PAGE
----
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Artemisia: A Novel

by Alexandra Lapierre, Liz Heron (Translator)

Small wonder that biographer Alexandra Lapierre was drawn to write about Artemisia Gentileschi, one of the first female painters to gain acclaim in the male-dominated 17th-century art world. Her story has all the ingredients of high drama: rape, jealousy, and an infamous court trial set against a backdrop of art and passion. Meticulously researched, framed in a fictional context, Lapierre’s treatment applies a painterly touch to a scholarly work. Billed as a biography in the U.K. but as a novel in the U.S., it combines the rigor of one genre with the page-turning immediacy of the other.

Born in Rome to the artist Orazio Gentileschi and his wife Prudenzia, Artemisia’s life was turned upside down after the death of her mother. Orazio jealously guarded his only daughter, refusing her outside contact even as he taught her the subtleties of painting. At 17, Artemisia, already a skilled artist, was facing a life of spinsterhood as her father’s prisoner. Yet the Gentileschi household was full of the comings and goings of artists whose shifting allegiances were as complex as the politics of the time. When Orazio’s friend, arrogant trompe l’oeil master Agostino Tassi, set his sights on young Artemisia, her refusals only stoked his passion. What followed was rape. Tassi kept her quiet through promises of marriage; when marriage was not forthcoming, Tassi found himself in court.

Even under torture, Artemisia’s statement never wavered, and eventually Tassi was convicted. The mild sentence scarcely harmed him, yet the experience had a lasting effect on his victim. Touched by scandal, Artemisia was able to marry an inferior painter only by virtue of a substantial dowry. Through an unhappy marriage, the deaths of her first children, and the lives of her daughters, however, she continued to paint, eventually gaining considerable acclaim. Interestingly enough, given her experiences, her paintings of religious allegory often portrayed women in illustrations of strength and dominance. If her depiction of Judith violently decapitating Holofernes elicited the Grand Duchess’s repulsion, the Grand Duke Cosimo II was riveted. Others in the room saw the allusion to the artist’s own past: “‘This face, so close to death, brings someone to mind,’ the secretary, Andrea Cioli, interjected insidiously. ‘A painter, your Highness…'”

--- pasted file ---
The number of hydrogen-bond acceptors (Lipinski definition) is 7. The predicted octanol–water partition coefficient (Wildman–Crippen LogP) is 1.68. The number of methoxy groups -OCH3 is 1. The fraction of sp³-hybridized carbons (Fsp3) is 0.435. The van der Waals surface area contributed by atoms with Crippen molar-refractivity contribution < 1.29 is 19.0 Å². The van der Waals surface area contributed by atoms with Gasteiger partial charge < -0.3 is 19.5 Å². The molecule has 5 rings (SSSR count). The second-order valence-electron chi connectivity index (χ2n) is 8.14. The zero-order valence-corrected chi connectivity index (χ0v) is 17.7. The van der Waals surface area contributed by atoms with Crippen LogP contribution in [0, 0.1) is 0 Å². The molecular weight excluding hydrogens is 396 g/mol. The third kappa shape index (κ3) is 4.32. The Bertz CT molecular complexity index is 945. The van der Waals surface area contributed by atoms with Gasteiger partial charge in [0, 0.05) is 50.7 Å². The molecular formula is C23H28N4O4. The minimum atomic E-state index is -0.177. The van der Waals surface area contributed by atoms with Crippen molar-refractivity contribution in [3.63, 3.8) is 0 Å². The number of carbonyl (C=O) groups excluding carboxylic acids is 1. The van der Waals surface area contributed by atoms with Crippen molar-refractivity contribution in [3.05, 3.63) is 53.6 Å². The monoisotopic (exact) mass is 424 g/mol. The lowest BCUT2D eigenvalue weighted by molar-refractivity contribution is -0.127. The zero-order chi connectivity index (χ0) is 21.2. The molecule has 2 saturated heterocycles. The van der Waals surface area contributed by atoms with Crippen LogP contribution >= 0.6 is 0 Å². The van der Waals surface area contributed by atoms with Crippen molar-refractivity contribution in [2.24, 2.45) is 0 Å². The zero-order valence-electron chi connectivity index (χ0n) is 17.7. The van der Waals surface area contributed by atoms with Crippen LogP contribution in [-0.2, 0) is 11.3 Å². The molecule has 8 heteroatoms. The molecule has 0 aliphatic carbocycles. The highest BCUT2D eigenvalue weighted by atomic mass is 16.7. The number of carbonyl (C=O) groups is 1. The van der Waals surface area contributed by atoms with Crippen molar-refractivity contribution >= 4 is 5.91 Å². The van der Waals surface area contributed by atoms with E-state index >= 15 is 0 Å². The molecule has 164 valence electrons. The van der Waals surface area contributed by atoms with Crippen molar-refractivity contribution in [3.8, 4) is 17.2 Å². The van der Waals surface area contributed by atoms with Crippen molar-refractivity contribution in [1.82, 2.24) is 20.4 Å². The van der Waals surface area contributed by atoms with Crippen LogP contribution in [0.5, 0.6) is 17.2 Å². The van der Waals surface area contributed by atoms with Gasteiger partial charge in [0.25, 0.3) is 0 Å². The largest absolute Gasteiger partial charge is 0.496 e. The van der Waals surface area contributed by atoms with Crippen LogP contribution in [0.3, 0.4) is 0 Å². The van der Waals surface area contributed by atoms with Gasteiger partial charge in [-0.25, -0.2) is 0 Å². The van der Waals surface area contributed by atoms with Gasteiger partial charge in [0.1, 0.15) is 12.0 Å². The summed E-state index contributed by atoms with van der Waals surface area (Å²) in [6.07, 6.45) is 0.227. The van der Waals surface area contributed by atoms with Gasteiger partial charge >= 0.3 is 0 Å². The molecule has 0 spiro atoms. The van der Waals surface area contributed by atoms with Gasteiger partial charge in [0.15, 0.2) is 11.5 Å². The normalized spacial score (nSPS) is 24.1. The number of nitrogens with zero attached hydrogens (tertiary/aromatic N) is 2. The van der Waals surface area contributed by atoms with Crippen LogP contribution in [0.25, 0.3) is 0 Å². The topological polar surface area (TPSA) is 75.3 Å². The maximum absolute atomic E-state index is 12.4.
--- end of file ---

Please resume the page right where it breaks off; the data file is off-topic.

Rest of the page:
Artemisia blends storytelling and careful detail in a complex rendering that will particularly appeal to readers with an interest in either Baroque art or Italian history. Color plates illustrate the haunting quality of Artemisia’s work, and the end notes make clear which portions derive from documentation and which are fictional strokes of color. The uninitiated may have a difficult time unraveling the intricacies of characters and politics, perhaps because Lapierre is more at home with scholarship than with fiction. Worse, her breathless prose sometimes tries too hard, even while doing little to reveal her characters’ inner worlds. In the end, it’s both the compelling quality of Artemisia’s story and the lushness of Lapierre’s supporting detail that hold this unusual book together.